By Ty Burr
Updated February 08, 1991 at 05:00 AM EST

Darkman

type
  • Movie
genre

Darkman is bargain-basement-horror whiz kid Sam Raimi’s debut in the big-budget league. The director who gave us The Evil Dead and Evil Dead II fitfully tries to behave himself here, but it’s our great good luck that he doesn’t succeed. While the plot of this superhero extravaganza places it firmly in Batman/Dick Tracy territory, Raimi’s prankish wit deflates notions of pop-art pomp. Next to the lumbering self-importance of most summer blockbusters, Darkman‘s roller-coaster irreverence seems downright subversive.

Our hero is Peyton Westlake (Liam Neeson), a brilliant if mopey scientist who is horribly scarred when goons blow up his lab. Westlake had created a synthetic skin, and he takes his revenge by disguising himself with the faces of his enemies, setting them against each other. Raimi has a genius for handling this sort of warped comic-book material: give him an action scene and out comes a mile-wide perverse streak and a fish-eye lens. One astounding sequence, set in a carnival, literally takes the viewer in one of Darkman’s eyes and out the other, showing us his seething, paranoid brain on the way (you’ll want to watch it frame by frame just to try to figure out how it’s done).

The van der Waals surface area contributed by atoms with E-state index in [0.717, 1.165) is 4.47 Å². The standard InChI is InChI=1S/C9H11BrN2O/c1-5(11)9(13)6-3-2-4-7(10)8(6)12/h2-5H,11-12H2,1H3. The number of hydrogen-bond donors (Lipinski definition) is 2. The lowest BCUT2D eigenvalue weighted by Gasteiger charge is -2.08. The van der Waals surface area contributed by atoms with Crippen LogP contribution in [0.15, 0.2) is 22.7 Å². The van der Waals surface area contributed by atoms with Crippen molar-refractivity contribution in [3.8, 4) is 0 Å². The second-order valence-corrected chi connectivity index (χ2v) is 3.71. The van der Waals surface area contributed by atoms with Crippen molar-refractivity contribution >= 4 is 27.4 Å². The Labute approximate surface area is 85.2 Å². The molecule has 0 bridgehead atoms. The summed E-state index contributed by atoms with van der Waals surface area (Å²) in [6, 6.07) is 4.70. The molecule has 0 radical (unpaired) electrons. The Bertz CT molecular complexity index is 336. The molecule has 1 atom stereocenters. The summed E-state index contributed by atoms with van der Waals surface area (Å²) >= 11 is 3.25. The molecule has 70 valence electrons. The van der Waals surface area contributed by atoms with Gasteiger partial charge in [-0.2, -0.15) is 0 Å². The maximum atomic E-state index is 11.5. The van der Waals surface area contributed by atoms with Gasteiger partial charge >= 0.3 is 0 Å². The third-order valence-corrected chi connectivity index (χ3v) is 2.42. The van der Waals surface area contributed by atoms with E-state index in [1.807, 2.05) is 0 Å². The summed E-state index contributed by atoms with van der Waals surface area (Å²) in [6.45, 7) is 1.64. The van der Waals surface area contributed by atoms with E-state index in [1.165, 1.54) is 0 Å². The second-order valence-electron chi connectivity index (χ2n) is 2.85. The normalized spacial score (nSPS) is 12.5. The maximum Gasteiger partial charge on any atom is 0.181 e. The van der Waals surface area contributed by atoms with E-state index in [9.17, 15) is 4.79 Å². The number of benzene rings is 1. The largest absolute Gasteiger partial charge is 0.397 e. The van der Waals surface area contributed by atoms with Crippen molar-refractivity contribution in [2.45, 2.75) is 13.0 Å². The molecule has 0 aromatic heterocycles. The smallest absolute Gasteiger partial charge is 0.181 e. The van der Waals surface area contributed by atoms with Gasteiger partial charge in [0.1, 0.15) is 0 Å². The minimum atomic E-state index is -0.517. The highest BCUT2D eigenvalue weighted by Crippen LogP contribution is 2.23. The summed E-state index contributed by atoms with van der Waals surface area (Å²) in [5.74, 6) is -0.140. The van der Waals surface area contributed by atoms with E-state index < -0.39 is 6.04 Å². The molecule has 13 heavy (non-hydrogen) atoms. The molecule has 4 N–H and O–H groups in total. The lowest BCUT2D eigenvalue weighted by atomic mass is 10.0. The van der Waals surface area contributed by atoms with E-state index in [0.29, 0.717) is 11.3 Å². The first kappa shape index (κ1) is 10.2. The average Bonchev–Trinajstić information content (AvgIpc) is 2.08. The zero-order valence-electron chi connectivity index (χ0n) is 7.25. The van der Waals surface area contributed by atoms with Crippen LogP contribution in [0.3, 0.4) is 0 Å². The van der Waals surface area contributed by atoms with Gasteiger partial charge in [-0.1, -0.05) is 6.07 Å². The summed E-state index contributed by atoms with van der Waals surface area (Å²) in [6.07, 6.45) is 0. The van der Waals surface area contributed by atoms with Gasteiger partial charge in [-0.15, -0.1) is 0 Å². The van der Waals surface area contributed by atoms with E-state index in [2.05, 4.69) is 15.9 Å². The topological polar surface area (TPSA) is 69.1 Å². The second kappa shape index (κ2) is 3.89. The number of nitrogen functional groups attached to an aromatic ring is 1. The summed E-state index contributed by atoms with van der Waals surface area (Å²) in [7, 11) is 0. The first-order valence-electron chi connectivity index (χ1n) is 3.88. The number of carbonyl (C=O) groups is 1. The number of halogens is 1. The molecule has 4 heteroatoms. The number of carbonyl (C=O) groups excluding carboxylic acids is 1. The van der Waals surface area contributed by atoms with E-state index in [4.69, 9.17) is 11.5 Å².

At heart, Darkman is just shallow junk, of course, with gaping plot holes and sketchy characters, but that’s what this director thrives on. Otherwise he wouldn’t take an off-the-wall risk like casting Larry Drake, L.A. Law‘s gentle, retarded Benny, as a sneering villain (the risk works — Drake’s a slick hoot). Raimi gives the superhero genre back the crummy pop verve that enlivened it in the first place, and he never mistakes what he’s doing for anything you should take seriously. B+

Episode Recaps

Darkman

type
  • Movie
genre
mpaa
  • R
runtime
  • 96 minutes
director
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